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What is Medicare?

Medicare was established in 1965 under Title XVIII of the Social Security Act to provide health insurance to people age 65 and older, regardless of income or medical history.

The program was expanded in 1972 to include people under age 65 with permanent disabilities receiving Social Security Disability Insurance (SSDI) payments and people with end-stage renal disease (ESRD). In 2001, Medicare eligibility expanded further to cover people with amyotrophic lateral sclerosis (ALS, or Lou Gehrig’s disease).

Medicare benefits are divided into four parts:
  • Part A, also known as the Hospital Insurance (HI) program, covers inpatient hospital, skilled nursing facility, some home health visits, and hospice care. Part A is funded by a tax of 2.9 percent of earnings paid by employers and workers (1.45 percent each), along with an additional 0.9 percent paid by higher-income taxpayers (wages above $200,000/individual and $250,000/couple). An estimated 55 million people are enrolled in Part A in 2015.1
  • Part B, the Supplementary Medical Insurance (SMI) program, helps pay for physician, outpatient, some home health, and preventive services. Part B is funded by general revenues and beneficiary premiums. Beneficiaries who have higher annual incomes (more than $85,000/single person, $170,000/married couple) pay a higher, income-related monthly Part B premium; the Affordable Care Act (ACA) froze the income thresholds at 2010 levels from 2011 through 2019. An estimated 51 million people are enrolled in Part B in 2015.2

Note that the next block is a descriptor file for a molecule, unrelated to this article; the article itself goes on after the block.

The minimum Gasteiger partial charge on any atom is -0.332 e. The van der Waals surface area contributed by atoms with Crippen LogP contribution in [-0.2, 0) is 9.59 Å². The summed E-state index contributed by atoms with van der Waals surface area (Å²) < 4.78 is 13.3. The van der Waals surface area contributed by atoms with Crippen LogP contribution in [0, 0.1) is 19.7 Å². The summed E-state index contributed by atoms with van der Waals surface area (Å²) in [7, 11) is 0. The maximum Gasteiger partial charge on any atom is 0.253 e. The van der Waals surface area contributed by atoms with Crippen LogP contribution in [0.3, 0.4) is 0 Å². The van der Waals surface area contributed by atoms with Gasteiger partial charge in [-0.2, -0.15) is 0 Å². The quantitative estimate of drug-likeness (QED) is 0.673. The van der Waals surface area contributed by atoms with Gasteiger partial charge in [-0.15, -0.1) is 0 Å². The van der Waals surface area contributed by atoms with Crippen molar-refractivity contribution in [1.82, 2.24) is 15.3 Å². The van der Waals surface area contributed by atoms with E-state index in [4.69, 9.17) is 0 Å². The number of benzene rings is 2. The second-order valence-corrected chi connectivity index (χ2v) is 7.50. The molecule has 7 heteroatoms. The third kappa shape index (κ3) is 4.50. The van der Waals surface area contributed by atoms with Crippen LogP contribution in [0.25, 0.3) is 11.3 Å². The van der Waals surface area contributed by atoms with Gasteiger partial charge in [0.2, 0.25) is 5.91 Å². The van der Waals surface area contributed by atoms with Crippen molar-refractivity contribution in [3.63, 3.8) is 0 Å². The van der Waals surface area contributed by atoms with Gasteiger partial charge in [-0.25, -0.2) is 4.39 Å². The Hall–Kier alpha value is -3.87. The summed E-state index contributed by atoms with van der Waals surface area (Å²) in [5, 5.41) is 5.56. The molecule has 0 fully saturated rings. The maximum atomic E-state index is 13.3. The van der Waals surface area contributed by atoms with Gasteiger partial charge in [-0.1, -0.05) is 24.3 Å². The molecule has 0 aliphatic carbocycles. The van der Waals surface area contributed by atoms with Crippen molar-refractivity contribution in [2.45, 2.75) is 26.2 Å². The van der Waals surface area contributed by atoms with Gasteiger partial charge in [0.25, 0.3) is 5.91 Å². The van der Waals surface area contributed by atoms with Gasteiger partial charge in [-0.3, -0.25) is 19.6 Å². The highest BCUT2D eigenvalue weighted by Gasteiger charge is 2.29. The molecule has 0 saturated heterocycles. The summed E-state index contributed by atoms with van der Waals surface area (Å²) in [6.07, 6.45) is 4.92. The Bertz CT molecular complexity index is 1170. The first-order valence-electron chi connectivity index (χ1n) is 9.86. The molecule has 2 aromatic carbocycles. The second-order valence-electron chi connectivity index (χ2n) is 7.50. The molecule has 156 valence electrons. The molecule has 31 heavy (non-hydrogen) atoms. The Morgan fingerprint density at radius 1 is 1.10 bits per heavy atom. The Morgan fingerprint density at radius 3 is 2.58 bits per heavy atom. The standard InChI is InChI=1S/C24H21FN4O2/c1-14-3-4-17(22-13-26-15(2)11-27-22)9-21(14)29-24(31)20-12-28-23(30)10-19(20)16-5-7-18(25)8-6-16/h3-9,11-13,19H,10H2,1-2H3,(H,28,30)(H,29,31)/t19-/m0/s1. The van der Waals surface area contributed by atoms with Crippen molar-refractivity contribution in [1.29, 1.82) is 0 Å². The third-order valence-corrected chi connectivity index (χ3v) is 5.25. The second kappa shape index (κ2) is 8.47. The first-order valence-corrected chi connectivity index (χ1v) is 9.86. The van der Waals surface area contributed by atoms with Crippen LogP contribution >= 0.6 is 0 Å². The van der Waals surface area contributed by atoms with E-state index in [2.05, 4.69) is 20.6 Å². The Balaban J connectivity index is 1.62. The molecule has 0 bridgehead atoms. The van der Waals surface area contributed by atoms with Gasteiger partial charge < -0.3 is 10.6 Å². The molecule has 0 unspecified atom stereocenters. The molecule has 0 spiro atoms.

• Part C, also known as the Medicare Advantage program, allows beneficiaries to enroll in a private plan, such as a health maintenance organization (HMO) or preferred provider organization (PPO), as an alternative to traditional Medicare. These plans receive payments from Medicare to provide all Medicare-covered benefits, including hospital and physician services, and in most cases, prescription drug benefits. In 2014, 15.7 million beneficiaries were enrolled in Medicare Advantage plans.3
  • Part D, the outpatient prescription drug benefit, was established by the Medicare Modernization Act of 2003 (MMA) and launched in 2006. The voluntary benefit is delivered through private plans that contract with Medicare: either stand-alone prescription drug plans (PDPs) or Medicare Advantage prescription drug (MA-PD) plans. Part D plan enrollees generally pay a monthly premium and cost sharing for prescriptions (varying by plan). In 2015, an estimated 42 million beneficiaries are enrolled in Part D.4
Introduction Who is eligible for Medicare?

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Filling the need for trusted information on national health issues, the Kaiser Family Foundation is a nonprofit organization based in Menlo Park, California.